NOTES from October 2017 meeting; SPEAKER Sue Todd

Wednesday, October 11, 2017 6:58 PM | Helena Aalto (Administrator)

NOTES from October 11 meeting SPEAKER: Sue Todd


President Sharon Jennings welcomed everyone and introduced some attending CANSCAIP volunteers and staff: Rita Bailey, Patricia Storms, Michele Nidenoff, Holly Main, Rob Morphy, Theo Heras, Anne Laurel Carter, Bev Katz Rosenbaum and Helena Aalto

Sharon thanked Barbara Greenwood for another outstanding issue of CANSCAIP News and noted that attendee Jo Ellen Bogart did a great job on the Jean Little profile. 


Three people, attending for the first time, introduced themselves. 


Celebrate with author Sylvia McNicoll as she launches The Artsy Mistake Mystery at the Art Gallery of Burlington on Sunday, November 5 from 2:00 - 3:30. 

Melanie Fishbane has several events promoting Maud

  • Saturday, October 14 at 6:30: Book signing at Chapters in Peterborough
  • Sunday, October 22 at 11:00: Books and Brunch with three other authors, presented by Blue Heron Books and held at Wooden Sticks in Uxbridge. Tickets are 25.00 and include food.
  • Saturday, November 11: Melanie is on the Breaking In panel at our Packaging Your Imagination conference. 


Picture book author Lana Button is CANSCAIP’s new liaison with IBBY - International Board on Books for Young People. IBBY’s Canadian branch was founded in 1980 with a mandate to introduce Canadian children’s literature to the world as well as bring international works to Canada’s attention. IBBY Canada gives out awards and grants and also nominates Canadians for prestigious international awards. Their Children in Crisis fund offers bibliotherapy and helps replace libraries that are destroyed due to war or natural disasters. This year, IBBY has nominated Kenneth Oppel and Isabelle Arsenault for the prestigious international Hans Christian Anderson Award (the little Nobel). Lana urged CANSCAIP members to get more involved with IBBY by volunteering.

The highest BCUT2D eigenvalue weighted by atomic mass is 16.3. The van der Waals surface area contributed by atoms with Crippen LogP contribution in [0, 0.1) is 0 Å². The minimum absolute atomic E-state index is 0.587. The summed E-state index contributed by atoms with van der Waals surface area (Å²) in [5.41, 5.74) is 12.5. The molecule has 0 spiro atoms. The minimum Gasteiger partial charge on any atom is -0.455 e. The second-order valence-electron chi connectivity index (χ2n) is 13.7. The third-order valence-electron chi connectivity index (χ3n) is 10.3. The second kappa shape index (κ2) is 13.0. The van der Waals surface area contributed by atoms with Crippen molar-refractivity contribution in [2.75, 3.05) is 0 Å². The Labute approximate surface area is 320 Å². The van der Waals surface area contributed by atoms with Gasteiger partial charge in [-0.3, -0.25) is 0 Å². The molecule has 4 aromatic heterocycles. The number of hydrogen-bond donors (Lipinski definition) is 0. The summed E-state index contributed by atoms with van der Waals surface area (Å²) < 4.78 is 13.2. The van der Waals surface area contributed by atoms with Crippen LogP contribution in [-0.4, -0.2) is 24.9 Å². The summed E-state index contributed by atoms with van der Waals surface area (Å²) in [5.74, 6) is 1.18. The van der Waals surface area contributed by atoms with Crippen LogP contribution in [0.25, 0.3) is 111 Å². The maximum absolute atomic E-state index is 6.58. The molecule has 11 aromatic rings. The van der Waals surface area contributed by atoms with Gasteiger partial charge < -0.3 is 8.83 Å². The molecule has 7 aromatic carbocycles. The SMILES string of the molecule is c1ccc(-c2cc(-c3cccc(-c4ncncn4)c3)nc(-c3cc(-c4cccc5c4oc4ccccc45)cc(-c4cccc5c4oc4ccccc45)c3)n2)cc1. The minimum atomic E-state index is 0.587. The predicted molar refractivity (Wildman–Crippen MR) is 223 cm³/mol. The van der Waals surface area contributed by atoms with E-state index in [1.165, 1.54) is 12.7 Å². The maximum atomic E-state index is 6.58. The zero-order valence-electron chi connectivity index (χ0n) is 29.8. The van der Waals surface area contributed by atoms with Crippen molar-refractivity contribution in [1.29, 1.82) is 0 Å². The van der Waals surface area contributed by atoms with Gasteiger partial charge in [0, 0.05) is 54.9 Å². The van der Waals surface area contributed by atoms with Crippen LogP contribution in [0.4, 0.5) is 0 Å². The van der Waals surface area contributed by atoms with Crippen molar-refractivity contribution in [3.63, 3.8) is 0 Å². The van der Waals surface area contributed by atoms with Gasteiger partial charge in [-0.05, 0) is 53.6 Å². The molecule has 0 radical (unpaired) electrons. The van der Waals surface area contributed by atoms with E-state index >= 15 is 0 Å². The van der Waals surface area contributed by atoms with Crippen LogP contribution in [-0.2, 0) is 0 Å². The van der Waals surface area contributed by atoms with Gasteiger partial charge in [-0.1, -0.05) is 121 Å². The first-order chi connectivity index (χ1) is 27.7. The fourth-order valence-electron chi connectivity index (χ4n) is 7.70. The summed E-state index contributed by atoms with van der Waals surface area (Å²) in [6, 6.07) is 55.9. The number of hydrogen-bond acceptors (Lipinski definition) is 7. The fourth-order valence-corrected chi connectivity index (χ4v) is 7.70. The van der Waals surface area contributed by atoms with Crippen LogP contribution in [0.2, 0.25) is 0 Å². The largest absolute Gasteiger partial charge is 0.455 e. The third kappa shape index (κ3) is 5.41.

Sharon passed on message from Teresa Toten about BookShout, on Sunday, October 22 from 1:30 to 6:00 at the Toronto Reference Library’s Bluma Appel Salon. This is the TPL’s inaugural festival of reading for young adults. The afternoon will feature some of YA’s current stars, including S.K. Ali, Kelley Armstrong, Elly Blake, Vicki Grant, Melanie Florence, Lesley Livingston, Richard Scrimger, and Teresa. There will be presentations, questions, and signings. This event is free but you have to register.